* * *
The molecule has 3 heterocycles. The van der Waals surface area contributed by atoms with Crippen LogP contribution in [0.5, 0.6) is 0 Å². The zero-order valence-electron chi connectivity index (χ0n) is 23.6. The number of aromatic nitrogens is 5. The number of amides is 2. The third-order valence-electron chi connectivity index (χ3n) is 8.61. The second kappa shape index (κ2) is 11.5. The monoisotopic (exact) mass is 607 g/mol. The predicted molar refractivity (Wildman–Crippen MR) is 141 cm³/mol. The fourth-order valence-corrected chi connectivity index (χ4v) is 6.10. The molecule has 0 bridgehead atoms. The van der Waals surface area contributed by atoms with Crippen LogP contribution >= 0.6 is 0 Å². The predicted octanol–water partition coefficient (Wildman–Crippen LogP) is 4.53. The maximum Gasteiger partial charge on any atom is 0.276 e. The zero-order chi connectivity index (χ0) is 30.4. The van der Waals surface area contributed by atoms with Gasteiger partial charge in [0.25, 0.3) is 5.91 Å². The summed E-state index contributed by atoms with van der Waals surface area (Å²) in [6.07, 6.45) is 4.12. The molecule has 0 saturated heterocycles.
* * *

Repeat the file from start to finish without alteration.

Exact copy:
The molecule has 3 heterocycles. The van der Waals surface area contributed by atoms with Crippen LogP contribution in [0.5, 0.6) is 0 Å². The zero-order valence-electron chi connectivity index (χ0n) is 23.6. The number of aromatic nitrogens is 5. The number of amides is 2. The third-order valence-electron chi connectivity index (χ3n) is 8.61. The second kappa shape index (κ2) is 11.5. The monoisotopic (exact) mass is 607 g/mol. The predicted molar refractivity (Wildman–Crippen MR) is 141 cm³/mol. The fourth-order valence-corrected chi connectivity index (χ4v) is 6.10. The molecule has 0 bridgehead atoms. The van der Waals surface area contributed by atoms with Crippen LogP contribution >= 0.6 is 0 Å². The predicted octanol–water partition coefficient (Wildman–Crippen LogP) is 4.53. The maximum Gasteiger partial charge on any atom is 0.276 e. The zero-order chi connectivity index (χ0) is 30.4. The van der Waals surface area contributed by atoms with Gasteiger partial charge in [0.25, 0.3) is 5.91 Å². The summed E-state index contributed by atoms with van der Waals surface area (Å²) in [6.07, 6.45) is 4.12. The molecule has 0 saturated heterocycles.